EPA Announces Lead Paint Enforcement Actions, Bed Bug Lawsuits, Tax Cuts And Jobs Act and Capital Gains Q&As

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March 2018


EPA Announces Lead Paint Enforcement Actions

The Environmental Protection Agency is serious about cleaning up lead paint. On March 12, the U.S. Environmental Protection Agency announced six settlements, totaling $287,000 and completed over the last year, regarding lead paint enforcement actions. Five of the settlements concerned the Renovation, Repair, and Paint Rule and involved four companies in California and one in Arizona.  The Renovation, Repair and Paint Rule requires certain notifications, certifications, work practices, and record keeping when making renovations to pre-1978 housing.  More information is available in the Q&A Lead-Based Renovation Rule.

The sixth settlement involved a California residential rental property firm for violation of the Real Estate Notification and Disclosure Rule, which requires that landlords, property managers, and real estate agents provide lead paint hazards notifications on pre-1978 housing.  C.A.R. members can easily comply with the rule by providing the form “Lead-Based Paint and Lead-Based Paint Hazards Disclosure, Acknowledgement and Addendum for Pre-1978 Housing Sales, Leases, or Rentals” (C.A.R. Form FLD) and the “ Protect Your Family From Lead in Your Home” pamphlet available in the zipForm® California E-Pubs library and included in the printed “Combined Hazards Booklet.”  More information is available in the Q&A Federal Lead-Based Pain Hazards Disclosures.

In the settlement, EPA’s Acting Regional Administrator for the Pacific Southwest said “Lead paint is one of the most common sources of lead poisoning in children. EPA’s diligent enforcement of federal lead paint laws is not only necessary to protect communities across the country, but also ensures those who break the law are held accountable.”  Click on the link above to see the EPA announcement.

Bed Bug Lawsuits

Bed bugs have been with us since time immemorial and lawsuits about bed bug infestations are not new.  However, two recent jury awards emphasize the exposure rental property owners face.  In one case involving a very large Los Angeles rental complex, the jury award the plaintiffs $3.5 million, and in the other, a hotel in Rancho Cucamonga, the jury awarded the plaintiffs $546,000. 

California law, Civil Code section 1954.600 through 1954.604 provides that a landlord may not show, rent or lease to a prospective tenant any unit that the landlord knows has a current bed bug infestation.  Additionally, the law requires that the landlord provide to all tenants by January 1, 2018, a notice containing certain information about bed bugs and the procedure for the tenant to report any infestations.  The C.A.R. Residential Lease, or Month to Month Rental Agreement (C.A.R. Form LR) was modified in June 2017 to provide that the landlord has no knowledge of any bed bug infestation and that the tenant acknowledges receipt of the required Bed Bug Disclosure (C.A.R. Form BBS).  More information about bed bugs can be found at the California Department of Public Health, “Bed Bugs”, and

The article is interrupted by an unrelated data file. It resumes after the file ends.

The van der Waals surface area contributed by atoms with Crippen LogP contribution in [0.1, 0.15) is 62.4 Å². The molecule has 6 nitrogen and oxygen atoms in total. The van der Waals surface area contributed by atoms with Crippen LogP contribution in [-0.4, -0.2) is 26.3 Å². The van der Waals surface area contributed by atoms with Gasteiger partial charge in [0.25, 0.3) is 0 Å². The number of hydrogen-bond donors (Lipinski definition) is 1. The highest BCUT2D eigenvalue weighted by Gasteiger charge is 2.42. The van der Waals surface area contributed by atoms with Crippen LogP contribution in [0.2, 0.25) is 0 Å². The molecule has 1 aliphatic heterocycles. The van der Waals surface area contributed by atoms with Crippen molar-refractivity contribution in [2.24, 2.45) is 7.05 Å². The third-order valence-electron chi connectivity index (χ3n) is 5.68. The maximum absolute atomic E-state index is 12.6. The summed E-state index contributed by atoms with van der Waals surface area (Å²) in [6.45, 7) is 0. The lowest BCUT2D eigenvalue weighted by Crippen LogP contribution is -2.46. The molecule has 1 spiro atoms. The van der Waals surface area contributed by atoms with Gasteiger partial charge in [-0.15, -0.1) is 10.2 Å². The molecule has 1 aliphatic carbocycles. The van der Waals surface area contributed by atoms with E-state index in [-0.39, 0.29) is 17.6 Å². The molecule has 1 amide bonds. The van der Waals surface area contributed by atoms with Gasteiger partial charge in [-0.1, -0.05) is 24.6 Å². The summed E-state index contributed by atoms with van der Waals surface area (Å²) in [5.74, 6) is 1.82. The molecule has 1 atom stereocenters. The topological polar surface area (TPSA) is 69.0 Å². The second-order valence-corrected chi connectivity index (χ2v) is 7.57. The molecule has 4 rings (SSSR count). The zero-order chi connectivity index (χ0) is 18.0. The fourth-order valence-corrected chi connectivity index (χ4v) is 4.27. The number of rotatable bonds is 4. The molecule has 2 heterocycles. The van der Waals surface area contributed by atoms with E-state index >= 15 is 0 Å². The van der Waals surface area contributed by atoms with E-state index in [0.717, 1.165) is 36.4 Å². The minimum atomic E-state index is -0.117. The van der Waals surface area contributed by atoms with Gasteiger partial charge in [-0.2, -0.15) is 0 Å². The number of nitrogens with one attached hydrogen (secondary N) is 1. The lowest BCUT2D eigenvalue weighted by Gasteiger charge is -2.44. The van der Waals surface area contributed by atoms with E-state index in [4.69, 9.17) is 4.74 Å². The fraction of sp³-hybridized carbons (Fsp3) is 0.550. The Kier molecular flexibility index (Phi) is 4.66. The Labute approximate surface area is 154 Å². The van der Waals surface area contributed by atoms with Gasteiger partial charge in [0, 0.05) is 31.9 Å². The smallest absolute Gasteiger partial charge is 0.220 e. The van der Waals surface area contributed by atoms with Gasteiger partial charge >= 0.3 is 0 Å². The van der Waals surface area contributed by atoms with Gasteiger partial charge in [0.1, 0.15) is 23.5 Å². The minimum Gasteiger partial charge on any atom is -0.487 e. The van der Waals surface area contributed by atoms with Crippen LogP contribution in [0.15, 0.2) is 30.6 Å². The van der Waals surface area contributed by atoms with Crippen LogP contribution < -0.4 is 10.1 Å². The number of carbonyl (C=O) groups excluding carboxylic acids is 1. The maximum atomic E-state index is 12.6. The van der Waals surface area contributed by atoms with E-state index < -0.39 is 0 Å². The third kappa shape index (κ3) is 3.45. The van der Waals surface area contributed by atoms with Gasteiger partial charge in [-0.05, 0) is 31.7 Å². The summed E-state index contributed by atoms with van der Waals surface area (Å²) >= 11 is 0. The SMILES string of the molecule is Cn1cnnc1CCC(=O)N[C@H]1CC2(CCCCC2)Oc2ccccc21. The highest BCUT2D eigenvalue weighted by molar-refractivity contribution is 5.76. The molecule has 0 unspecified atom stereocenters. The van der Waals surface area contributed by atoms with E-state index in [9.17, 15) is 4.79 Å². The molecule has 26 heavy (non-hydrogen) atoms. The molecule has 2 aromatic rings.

Guidance for Property Owners and Tenants On The Control and Prevention of Bed Bug Infestations in California”, and 

at HUD “Guidelines on Addressing Infestations in HUD-insured and Assisted Multifamily Housing”.

Tax Cuts and Jobs Act (TCJA) and Capital Gains Q&As

As taxpayers are filing their 2017 taxes, they may want to start planning for their 2018 tax filings. The C.A.R. Member Legal Department has four Q&As that can help you understand the basics of the TCJA. 

  • The Tax Cuts and Jobs Cat- In Brief, discussing the provision of the TCJA perhaps most of interest to real estate professionals, such as SALT (state and local tax) and mortgage interest deductions, tax rates and personal and dependency exemptions, qualified business deductions, sale of a principal residence and capital gains exclusions, and 1031 exchanges.
  • The Tax Cuts and Jobs Act – Highlights and In Depth, providing, as the name implies, a more thorough discussion of the portions of the TCJA of interest to real estate professionals. This Q&A also gives examples of the application of the TCJA to certain taxpayer scenarios, comparing the differences between the prior law and the new law.
  • Tax Reform Law Chart: Prior Law vs. New Law, a side by side comparison of provisions of the TCJA of interest to real estate professions.
  • Capital Gains Tax. This Q&A has been revised to clarify that the required use and ownership period for the capital gains exclusion for the sale of a principal residence remains at two of the last five years.  It also was revised to reflect that only real property, and not personal property, qualifies for 1031 exchanges.

As always, the Q&As provide general information.  If you have specific questions about your tax situation, you should seek your own tax and legal counsel, and you should advise your clients to do so as well.